41c55a3da379: Pull complete 
a779b27637f8: Pull complete 
dfaeccf28d0c: Pull complete 
805843c75452: Pull complete 
Digest: sha256:25af18fb4ffa9bf439e90bd4baee9adf0ab1e2999a44aeaa216ebf0454201ce8
Status: Downloaded newer image for mobylab/iapp:example
 * Serving Flask app 'app' (lazy loading)
[...]

Useful commands

We encourage you to read further from the official Docker site, as the commands shown here are the bare minimum you need in order to be able to work with Docker. In reality, there are many more commands, each with a variety of arguments.

System

$ docker <COMMAND> --help  # shows complete information about a command
$ docker version           # shows Docker's version and other minor details
$ docker info              # shows complete Docker information
$ docker system prune      # clears space by deleting unused components

Image interaction

$ docker image pull <IMAGE>.      # downloads an image to the local cache
$ docker build -t <TAG> .         # builds an image from a Dockerfile located in the current folder
 
$ docker image ls                 # lists the images in the local cache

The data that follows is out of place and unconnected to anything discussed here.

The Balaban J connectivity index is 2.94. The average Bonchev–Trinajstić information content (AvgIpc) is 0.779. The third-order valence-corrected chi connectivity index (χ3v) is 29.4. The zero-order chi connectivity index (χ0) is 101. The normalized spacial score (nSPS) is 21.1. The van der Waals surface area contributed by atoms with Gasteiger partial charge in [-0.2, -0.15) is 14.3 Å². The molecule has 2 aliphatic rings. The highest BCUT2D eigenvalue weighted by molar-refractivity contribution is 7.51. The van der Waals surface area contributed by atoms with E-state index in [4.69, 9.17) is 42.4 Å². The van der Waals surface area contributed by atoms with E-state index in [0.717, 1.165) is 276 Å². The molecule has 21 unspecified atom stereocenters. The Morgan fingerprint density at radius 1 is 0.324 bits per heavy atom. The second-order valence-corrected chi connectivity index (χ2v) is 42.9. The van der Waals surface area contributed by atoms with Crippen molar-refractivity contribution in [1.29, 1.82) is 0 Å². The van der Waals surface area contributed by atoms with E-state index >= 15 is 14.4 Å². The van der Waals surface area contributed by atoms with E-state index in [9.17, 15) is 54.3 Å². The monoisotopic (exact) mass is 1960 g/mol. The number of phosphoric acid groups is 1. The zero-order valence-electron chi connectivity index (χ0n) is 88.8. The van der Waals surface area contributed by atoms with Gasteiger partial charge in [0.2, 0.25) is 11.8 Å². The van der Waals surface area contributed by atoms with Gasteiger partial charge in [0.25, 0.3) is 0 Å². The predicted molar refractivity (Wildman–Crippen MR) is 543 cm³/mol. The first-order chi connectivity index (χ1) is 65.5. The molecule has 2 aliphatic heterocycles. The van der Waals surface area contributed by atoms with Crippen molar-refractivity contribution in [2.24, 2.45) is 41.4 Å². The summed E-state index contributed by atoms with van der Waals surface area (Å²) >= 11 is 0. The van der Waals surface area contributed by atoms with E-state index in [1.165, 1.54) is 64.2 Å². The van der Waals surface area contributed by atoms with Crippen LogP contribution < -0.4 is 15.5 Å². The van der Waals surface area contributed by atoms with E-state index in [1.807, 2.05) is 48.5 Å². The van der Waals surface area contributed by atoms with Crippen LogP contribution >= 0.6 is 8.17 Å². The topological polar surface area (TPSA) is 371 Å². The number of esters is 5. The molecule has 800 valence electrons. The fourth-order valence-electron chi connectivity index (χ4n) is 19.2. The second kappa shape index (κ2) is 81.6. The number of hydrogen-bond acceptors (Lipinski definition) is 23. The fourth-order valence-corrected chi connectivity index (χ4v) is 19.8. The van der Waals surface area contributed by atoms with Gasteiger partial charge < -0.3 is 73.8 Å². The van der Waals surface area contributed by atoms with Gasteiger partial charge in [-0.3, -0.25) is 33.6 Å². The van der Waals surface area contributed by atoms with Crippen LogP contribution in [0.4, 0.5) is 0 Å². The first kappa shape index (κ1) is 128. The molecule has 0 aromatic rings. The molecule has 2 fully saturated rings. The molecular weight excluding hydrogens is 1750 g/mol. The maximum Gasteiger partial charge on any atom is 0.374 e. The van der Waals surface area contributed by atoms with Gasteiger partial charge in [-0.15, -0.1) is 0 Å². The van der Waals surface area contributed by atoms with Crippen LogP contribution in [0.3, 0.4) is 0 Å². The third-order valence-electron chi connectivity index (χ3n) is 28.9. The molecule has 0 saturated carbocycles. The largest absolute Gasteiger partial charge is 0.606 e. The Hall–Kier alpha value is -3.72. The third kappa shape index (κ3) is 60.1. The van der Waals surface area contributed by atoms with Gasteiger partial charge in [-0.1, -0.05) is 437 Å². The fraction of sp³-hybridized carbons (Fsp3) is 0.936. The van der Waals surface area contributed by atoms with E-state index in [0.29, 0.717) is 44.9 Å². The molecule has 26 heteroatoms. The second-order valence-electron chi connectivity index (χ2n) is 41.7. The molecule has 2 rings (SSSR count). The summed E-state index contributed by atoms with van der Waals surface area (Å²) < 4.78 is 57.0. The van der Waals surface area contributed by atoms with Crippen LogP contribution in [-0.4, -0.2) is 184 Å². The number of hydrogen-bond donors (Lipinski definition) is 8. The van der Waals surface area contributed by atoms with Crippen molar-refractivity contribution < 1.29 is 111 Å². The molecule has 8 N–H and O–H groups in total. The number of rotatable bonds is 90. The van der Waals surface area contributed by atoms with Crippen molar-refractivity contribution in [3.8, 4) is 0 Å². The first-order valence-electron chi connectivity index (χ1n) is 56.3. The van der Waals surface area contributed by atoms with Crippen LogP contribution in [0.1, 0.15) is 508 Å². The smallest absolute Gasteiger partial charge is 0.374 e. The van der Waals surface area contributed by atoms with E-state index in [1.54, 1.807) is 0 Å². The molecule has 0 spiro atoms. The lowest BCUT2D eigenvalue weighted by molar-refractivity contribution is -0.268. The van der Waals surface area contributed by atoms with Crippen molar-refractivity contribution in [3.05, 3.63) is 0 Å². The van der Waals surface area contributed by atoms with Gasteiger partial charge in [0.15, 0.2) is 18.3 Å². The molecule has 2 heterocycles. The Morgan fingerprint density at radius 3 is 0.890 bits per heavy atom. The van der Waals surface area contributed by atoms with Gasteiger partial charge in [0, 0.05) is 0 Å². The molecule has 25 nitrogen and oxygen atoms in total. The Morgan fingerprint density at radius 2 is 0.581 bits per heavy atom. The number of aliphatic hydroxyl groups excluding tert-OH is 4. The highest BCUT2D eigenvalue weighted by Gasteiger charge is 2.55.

$ docker images                   # lists the images in the local cache
 
$ docker image rm <IMAGE>         # deletes an image from the local cache
$ docker rmi <IMAGE>              # deletes an image from the local cache
 
$ docker image inspect <IMAGE>    # shows information about an image

Container interaction

$ docker container run <IMAGE> [COMMAND]    # runs a container and optionally sends it a starting command
$ docker container run -it <IMAGE>          # runs a container in interactive mode
$ docker container run -d <IMAGE>           # runs a container in the background (as a daemon)
 
$ docker exec -it <IMAGE> <COMMAND>         # starts a terminal in a running container and executes a command
 
$ docker container ls                       # lists all running containers
$ docker container ls -a                    # lists all containers that were run or are running
$ docker container inspect <ID>             # shows information about a container
 
$ docker attach <ID>                        # attaches to a container
$ docker stop <ID>                          # stops a container
$ docker restart <ID>                       # restarts a container
$ docker rm <ID>                            # deletes a container
 
$ docker ps                                 # lists running containers
$ docker logs <ID>                          # shows logs from a container
$ docker top <ID>                           # shows the processes running in a container